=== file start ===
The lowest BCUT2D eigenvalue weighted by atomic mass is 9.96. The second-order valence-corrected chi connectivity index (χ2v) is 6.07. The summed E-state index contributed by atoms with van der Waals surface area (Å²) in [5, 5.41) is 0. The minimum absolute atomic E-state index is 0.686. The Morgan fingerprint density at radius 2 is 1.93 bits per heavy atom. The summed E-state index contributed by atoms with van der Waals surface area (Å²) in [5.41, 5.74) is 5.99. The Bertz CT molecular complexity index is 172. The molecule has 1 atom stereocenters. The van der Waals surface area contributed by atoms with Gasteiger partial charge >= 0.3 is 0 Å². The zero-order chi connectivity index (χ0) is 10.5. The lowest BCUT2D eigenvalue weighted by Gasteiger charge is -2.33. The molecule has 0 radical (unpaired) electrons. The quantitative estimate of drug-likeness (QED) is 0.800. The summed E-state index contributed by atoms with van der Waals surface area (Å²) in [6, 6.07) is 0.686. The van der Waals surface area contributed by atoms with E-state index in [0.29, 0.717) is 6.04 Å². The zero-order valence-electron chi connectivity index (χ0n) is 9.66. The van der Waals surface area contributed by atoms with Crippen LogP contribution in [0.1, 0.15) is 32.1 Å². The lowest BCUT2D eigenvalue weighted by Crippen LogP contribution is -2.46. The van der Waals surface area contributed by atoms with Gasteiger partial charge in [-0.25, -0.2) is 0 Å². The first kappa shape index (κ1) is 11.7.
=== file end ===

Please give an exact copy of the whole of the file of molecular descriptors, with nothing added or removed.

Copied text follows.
The lowest BCUT2D eigenvalue weighted by atomic mass is 9.96. The second-order valence-corrected chi connectivity index (χ2v) is 6.07. The summed E-state index contributed by atoms with van der Waals surface area (Å²) in [5, 5.41) is 0. The minimum absolute atomic E-state index is 0.686. The Morgan fingerprint density at radius 2 is 1.93 bits per heavy atom. The summed E-state index contributed by atoms with van der Waals surface area (Å²) in [5.41, 5.74) is 5.99. The Bertz CT molecular complexity index is 172. The molecule has 1 atom stereocenters. The van der Waals surface area contributed by atoms with Gasteiger partial charge >= 0.3 is 0 Å². The zero-order chi connectivity index (χ0) is 10.5. The lowest BCUT2D eigenvalue weighted by Gasteiger charge is -2.33. The molecule has 0 radical (unpaired) electrons. The quantitative estimate of drug-likeness (QED) is 0.800. The summed E-state index contributed by atoms with van der Waals surface area (Å²) in [6, 6.07) is 0.686. The van der Waals surface area contributed by atoms with E-state index in [0.29, 0.717) is 6.04 Å². The zero-order valence-electron chi connectivity index (χ0n) is 9.66. The van der Waals surface area contributed by atoms with Crippen LogP contribution in [0.1, 0.15) is 32.1 Å². The lowest BCUT2D eigenvalue weighted by Crippen LogP contribution is -2.46. The van der Waals surface area contributed by atoms with Gasteiger partial charge in [-0.25, -0.2) is 0 Å². The first kappa shape index (κ1) is 11.7.